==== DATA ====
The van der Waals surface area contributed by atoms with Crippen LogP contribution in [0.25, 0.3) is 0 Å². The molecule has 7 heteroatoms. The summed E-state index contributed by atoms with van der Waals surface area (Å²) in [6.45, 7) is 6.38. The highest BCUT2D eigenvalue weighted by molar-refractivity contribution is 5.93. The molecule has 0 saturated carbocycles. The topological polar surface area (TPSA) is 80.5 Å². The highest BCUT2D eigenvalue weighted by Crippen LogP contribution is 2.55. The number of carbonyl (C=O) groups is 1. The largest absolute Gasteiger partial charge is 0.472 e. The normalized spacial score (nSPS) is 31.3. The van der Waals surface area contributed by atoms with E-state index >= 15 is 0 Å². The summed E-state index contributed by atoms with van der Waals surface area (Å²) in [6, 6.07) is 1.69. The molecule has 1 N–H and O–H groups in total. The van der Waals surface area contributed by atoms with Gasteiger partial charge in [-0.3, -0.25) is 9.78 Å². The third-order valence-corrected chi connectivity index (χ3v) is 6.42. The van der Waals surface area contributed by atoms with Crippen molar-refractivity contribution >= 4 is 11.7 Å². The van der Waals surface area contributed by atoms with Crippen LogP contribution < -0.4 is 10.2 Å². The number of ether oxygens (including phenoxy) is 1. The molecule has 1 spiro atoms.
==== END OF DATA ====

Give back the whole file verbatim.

The van der Waals surface area contributed by atoms with Crippen LogP contribution in [0.25, 0.3) is 0 Å². The molecule has 7 heteroatoms. The summed E-state index contributed by atoms with van der Waals surface area (Å²) in [6.45, 7) is 6.38. The highest BCUT2D eigenvalue weighted by molar-refractivity contribution is 5.93. The molecule has 0 saturated carbocycles. The topological polar surface area (TPSA) is 80.5 Å². The highest BCUT2D eigenvalue weighted by Crippen LogP contribution is 2.55. The number of carbonyl (C=O) groups is 1. The largest absolute Gasteiger partial charge is 0.472 e. The normalized spacial score (nSPS) is 31.3. The van der Waals surface area contributed by atoms with E-state index >= 15 is 0 Å². The summed E-state index contributed by atoms with van der Waals surface area (Å²) in [6, 6.07) is 1.69. The molecule has 1 N–H and O–H groups in total. The van der Waals surface area contributed by atoms with Gasteiger partial charge in [-0.3, -0.25) is 9.78 Å². The third-order valence-corrected chi connectivity index (χ3v) is 6.42. The van der Waals surface area contributed by atoms with Crippen molar-refractivity contribution >= 4 is 11.7 Å². The van der Waals surface area contributed by atoms with Crippen LogP contribution < -0.4 is 10.2 Å². The number of ether oxygens (including phenoxy) is 1. The molecule has 1 spiro atoms.